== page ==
Next I took the backer plates outside and cleaned them up.

The backer plates are the last of a lot of parts I will send off to be sandblasted and powdercoated. When I get those parts back I should be ready to re-assemble the chassis.

Rear Wheel Hub Removal, Part II

Two weeks ago I was removing the rear axles from the differential and had trouble getting the left axle free–it was stuck in place. I learned a trick from Dave Kaplan on the forums at that solved that problem. Here is the stubborn axle in place. I tapped it with a rubber mallet to no avail. A slide-hammer should work, but I didn’t have one on hand.

So what I did was this: replace the brake drum on the hub, only put it on in reverse (inside-out if that helps). Then put the lug nuts on and tighten them down only a couple of turns.

What I don’t have a picture of, because I had to use both hands and therefore put the camera down, is what I did next: grab the drum at three and six o’clock and push it in and then pull it back out so it taps against the lugs. Repeat a few times and it is a homemade slide-hammer. After just a few pulls the stubborn axle came right out.

Here are shots of the inner axle backer plate with the wheel bearing and collar and the differential’s axle housing, which still holds the inner oil seal inside.

Rear Wheel Hub Removal, Part I

This evening I started removing the rear wheel hubs so that I can clean-up and re-build the rear brakes.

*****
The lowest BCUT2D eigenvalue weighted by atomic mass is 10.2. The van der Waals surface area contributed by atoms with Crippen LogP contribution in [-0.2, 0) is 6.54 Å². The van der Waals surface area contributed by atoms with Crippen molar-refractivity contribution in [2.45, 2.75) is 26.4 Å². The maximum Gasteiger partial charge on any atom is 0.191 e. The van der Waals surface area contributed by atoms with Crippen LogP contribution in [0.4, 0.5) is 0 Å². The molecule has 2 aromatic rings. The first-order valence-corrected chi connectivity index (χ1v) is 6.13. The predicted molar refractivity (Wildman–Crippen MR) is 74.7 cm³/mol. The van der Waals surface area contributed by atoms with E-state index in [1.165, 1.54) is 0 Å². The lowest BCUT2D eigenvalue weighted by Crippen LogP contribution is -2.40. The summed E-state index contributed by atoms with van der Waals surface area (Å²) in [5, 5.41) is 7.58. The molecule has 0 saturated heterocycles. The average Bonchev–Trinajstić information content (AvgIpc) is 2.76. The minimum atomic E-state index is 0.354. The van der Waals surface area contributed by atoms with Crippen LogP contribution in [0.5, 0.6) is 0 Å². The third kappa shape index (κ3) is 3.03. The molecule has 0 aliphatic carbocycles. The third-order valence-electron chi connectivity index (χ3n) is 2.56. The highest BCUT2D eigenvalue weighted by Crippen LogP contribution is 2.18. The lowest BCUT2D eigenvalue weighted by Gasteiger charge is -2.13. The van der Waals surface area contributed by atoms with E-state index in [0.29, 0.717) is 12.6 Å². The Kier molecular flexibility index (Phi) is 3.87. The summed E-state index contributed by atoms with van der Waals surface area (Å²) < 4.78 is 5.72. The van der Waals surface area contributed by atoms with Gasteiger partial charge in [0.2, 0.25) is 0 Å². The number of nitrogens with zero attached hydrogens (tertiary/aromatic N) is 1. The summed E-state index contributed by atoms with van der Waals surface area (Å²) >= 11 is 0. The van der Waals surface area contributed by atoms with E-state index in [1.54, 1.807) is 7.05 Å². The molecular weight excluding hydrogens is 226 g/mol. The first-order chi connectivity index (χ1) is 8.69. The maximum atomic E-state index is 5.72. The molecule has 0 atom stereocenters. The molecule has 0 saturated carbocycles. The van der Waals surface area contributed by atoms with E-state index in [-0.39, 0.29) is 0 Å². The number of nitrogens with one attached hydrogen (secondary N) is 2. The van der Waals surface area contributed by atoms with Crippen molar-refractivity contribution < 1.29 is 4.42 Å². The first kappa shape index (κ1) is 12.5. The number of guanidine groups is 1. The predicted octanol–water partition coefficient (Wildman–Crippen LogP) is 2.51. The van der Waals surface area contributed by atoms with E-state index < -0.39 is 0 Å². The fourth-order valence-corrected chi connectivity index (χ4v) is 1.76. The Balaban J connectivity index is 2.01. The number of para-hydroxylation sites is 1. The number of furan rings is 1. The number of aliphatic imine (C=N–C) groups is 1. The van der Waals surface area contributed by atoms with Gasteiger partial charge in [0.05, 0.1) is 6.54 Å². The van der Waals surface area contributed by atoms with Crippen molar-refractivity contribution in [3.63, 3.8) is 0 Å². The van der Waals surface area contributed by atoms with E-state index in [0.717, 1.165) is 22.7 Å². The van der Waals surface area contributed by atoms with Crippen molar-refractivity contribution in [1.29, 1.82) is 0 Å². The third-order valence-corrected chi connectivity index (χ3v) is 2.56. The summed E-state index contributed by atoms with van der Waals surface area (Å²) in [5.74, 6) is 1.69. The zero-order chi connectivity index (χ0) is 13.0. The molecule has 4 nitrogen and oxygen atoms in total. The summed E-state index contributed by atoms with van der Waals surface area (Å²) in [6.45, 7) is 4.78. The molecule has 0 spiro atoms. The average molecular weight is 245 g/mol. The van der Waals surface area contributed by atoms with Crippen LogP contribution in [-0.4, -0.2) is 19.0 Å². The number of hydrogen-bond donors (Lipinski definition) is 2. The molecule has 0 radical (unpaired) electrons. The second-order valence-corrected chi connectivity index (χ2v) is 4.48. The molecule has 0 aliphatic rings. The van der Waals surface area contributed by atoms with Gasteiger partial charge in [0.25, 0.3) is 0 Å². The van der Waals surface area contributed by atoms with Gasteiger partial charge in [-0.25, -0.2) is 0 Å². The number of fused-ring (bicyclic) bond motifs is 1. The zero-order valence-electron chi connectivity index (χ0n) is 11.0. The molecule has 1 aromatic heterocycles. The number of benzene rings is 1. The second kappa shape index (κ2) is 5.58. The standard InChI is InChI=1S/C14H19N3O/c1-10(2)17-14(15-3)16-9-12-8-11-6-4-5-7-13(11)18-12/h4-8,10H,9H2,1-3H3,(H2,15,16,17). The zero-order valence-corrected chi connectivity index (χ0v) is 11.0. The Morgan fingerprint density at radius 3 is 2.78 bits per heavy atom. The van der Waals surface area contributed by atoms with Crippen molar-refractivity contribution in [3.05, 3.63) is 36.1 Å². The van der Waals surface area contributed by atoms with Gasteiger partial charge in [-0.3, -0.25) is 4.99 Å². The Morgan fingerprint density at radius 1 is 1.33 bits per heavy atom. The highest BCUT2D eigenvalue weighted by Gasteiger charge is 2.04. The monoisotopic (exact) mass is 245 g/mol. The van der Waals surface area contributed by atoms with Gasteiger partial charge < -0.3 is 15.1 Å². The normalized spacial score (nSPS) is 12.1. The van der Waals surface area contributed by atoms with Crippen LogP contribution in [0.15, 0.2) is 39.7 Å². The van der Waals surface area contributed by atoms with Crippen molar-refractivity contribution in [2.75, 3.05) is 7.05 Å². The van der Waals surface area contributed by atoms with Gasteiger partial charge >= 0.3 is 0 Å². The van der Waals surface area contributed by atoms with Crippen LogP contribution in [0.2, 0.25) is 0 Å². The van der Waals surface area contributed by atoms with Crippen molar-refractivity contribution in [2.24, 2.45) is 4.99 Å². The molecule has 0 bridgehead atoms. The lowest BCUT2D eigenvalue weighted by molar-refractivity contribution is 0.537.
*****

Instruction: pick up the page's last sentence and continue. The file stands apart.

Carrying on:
I started by simply pulling the brake drums off. With the wheels removed from the hubs, there was nothing mechanically holding the drums in place. The drums were aluminum and finned.

Here is the hub after the drum was removed. On the right I began to pull the brake shoes off. They are spring-loaded and I first tipped on shoe forward and off its mounting point.

Then I freed the other end of the shoes from its mounting point and popped the shoe assembly free.

Here is a shot of the hub after the shoes were removed.

The hubs have a backer plate that bolts directly to the rear axle. I removed the four bolts that make this connection using a 1/2″ socket.

With those bolts removed the hub came free, with the half-section of axle attached! Apparently the wheel hubs need to be backed off the inner end of the axle.

Both the hub backer plate and the end of the axle case had shim/gaskets on them. Below left the rear wheel bearings are visible up against the backer plate.

I will need to have the bearings pressed off in order to get the brake assemblies off the axle. That is something for another day.

Emergency Brake Arm Removal

This afternoon I removed the emergency brake assembly from the rear of the differential and then gave the diff a second cleaning. The e-brake assembly consisted of an arm that spanned the two rear brake drums and would apply pressure to the brakes if the lever in the car was pulled. The e-brake cable, attached to the handle in the car, attached to a bracket on the right side of the differential. I began at the wheels and worked my way in.

Starting on the right side, I unscrewed the Philips head screw that held the spring tensioner to the brake cylinder.

With the screw loose the small tab could slide outward towards the wheel hub, relieving the pressure on the spring.

On the right side the arm was attached to the brakes by a pin which had a cotter pin through its bottom. I pulled the cotter pin and then worked the retainer pin up and out of the arm.

This allowed me to disconnect the right e-brake arm from the wheel hub.

On the left side was a similar set-up. I loosened the spring screw, and removed the spring from the hub. Then I removed the cotter pin and tapped the retaining pin free using a nail-set and mallet.

That freed the left e-brake arm from that hub.